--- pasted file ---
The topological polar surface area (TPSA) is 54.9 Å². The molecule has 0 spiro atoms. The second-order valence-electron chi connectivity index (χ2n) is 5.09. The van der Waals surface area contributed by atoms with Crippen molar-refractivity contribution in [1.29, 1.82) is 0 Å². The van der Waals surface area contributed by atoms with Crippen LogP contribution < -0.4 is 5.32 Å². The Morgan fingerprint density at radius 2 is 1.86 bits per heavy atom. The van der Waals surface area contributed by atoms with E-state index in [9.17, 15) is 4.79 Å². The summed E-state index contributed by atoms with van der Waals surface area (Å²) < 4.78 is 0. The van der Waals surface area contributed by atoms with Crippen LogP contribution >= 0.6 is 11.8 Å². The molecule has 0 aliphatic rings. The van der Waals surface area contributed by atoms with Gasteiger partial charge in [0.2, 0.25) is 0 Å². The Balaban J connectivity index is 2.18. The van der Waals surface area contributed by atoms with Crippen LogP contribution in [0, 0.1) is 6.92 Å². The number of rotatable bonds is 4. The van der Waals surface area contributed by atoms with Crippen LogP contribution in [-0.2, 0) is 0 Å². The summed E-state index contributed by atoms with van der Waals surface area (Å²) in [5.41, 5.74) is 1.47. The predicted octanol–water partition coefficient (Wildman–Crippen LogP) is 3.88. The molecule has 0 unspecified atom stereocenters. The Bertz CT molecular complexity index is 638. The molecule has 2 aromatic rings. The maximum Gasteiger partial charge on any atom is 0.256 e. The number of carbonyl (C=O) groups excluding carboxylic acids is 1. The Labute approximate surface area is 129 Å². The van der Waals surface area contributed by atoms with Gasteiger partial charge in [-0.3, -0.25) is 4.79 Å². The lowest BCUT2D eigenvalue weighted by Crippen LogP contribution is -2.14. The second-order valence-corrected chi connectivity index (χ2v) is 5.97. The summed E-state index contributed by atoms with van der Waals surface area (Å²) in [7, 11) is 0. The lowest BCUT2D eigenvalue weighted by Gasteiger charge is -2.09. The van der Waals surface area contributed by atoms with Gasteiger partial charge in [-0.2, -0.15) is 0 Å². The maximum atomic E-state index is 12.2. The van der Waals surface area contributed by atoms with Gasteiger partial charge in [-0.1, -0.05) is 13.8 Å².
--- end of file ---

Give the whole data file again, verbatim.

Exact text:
The topological polar surface area (TPSA) is 54.9 Å². The molecule has 0 spiro atoms. The second-order valence-electron chi connectivity index (χ2n) is 5.09. The van der Waals surface area contributed by atoms with Crippen molar-refractivity contribution in [1.29, 1.82) is 0 Å². The van der Waals surface area contributed by atoms with Crippen LogP contribution < -0.4 is 5.32 Å². The Morgan fingerprint density at radius 2 is 1.86 bits per heavy atom. The van der Waals surface area contributed by atoms with E-state index in [9.17, 15) is 4.79 Å². The summed E-state index contributed by atoms with van der Waals surface area (Å²) < 4.78 is 0. The van der Waals surface area contributed by atoms with Crippen LogP contribution >= 0.6 is 11.8 Å². The molecule has 0 aliphatic rings. The van der Waals surface area contributed by atoms with Gasteiger partial charge in [0.2, 0.25) is 0 Å². The Balaban J connectivity index is 2.18. The van der Waals surface area contributed by atoms with Crippen LogP contribution in [0, 0.1) is 6.92 Å². The number of rotatable bonds is 4. The van der Waals surface area contributed by atoms with Crippen LogP contribution in [-0.2, 0) is 0 Å². The summed E-state index contributed by atoms with van der Waals surface area (Å²) in [5.41, 5.74) is 1.47. The predicted octanol–water partition coefficient (Wildman–Crippen LogP) is 3.88. The molecule has 0 unspecified atom stereocenters. The Bertz CT molecular complexity index is 638. The molecule has 2 aromatic rings. The maximum Gasteiger partial charge on any atom is 0.256 e. The number of carbonyl (C=O) groups excluding carboxylic acids is 1. The Labute approximate surface area is 129 Å². The van der Waals surface area contributed by atoms with Gasteiger partial charge in [-0.3, -0.25) is 4.79 Å². The lowest BCUT2D eigenvalue weighted by Crippen LogP contribution is -2.14. The second-order valence-corrected chi connectivity index (χ2v) is 5.97. The summed E-state index contributed by atoms with van der Waals surface area (Å²) in [7, 11) is 0. The lowest BCUT2D eigenvalue weighted by Gasteiger charge is -2.09. The van der Waals surface area contributed by atoms with Gasteiger partial charge in [-0.2, -0.15) is 0 Å². The maximum atomic E-state index is 12.2. The van der Waals surface area contributed by atoms with Gasteiger partial charge in [-0.1, -0.05) is 13.8 Å².